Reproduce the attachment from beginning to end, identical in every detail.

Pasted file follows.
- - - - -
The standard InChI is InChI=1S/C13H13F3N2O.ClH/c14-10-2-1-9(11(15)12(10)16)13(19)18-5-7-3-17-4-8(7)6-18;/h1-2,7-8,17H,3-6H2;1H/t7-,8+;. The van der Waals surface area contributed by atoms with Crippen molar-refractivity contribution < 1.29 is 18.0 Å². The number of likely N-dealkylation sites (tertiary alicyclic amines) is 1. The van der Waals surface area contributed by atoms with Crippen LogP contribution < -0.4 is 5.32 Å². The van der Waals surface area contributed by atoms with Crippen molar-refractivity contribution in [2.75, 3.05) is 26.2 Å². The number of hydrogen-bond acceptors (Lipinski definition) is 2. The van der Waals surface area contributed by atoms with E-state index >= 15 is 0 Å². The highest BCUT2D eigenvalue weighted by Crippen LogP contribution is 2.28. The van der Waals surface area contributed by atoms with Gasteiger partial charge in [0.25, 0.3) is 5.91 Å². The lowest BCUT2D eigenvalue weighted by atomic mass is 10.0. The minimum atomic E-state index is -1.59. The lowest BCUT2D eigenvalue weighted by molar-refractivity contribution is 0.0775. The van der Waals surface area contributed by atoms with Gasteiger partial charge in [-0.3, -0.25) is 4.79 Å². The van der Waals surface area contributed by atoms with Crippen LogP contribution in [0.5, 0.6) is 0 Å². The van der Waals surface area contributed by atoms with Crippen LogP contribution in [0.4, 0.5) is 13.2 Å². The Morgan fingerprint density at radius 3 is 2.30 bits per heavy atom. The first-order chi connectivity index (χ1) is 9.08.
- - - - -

The standard InChI is InChI=1S/C13H13F3N2O.ClH/c14-10-2-1-9(11(15)12(10)16)13(19)18-5-7-3-17-4-8(7)6-18;/h1-2,7-8,17H,3-6H2;1H/t7-,8+;. The van der Waals surface area contributed by atoms with Crippen molar-refractivity contribution < 1.29 is 18.0 Å². The number of likely N-dealkylation sites (tertiary alicyclic amines) is 1. The van der Waals surface area contributed by atoms with Crippen LogP contribution < -0.4 is 5.32 Å². The van der Waals surface area contributed by atoms with Crippen molar-refractivity contribution in [2.75, 3.05) is 26.2 Å². The number of hydrogen-bond acceptors (Lipinski definition) is 2. The van der Waals surface area contributed by atoms with E-state index >= 15 is 0 Å². The highest BCUT2D eigenvalue weighted by Crippen LogP contribution is 2.28. The van der Waals surface area contributed by atoms with Gasteiger partial charge in [0.25, 0.3) is 5.91 Å². The lowest BCUT2D eigenvalue weighted by atomic mass is 10.0. The minimum atomic E-state index is -1.59. The lowest BCUT2D eigenvalue weighted by molar-refractivity contribution is 0.0775. The van der Waals surface area contributed by atoms with Gasteiger partial charge in [-0.3, -0.25) is 4.79 Å². The van der Waals surface area contributed by atoms with Crippen LogP contribution in [0.5, 0.6) is 0 Å². The van der Waals surface area contributed by atoms with Crippen LogP contribution in [0.4, 0.5) is 13.2 Å². The Morgan fingerprint density at radius 3 is 2.30 bits per heavy atom. The first-order chi connectivity index (χ1) is 9.08.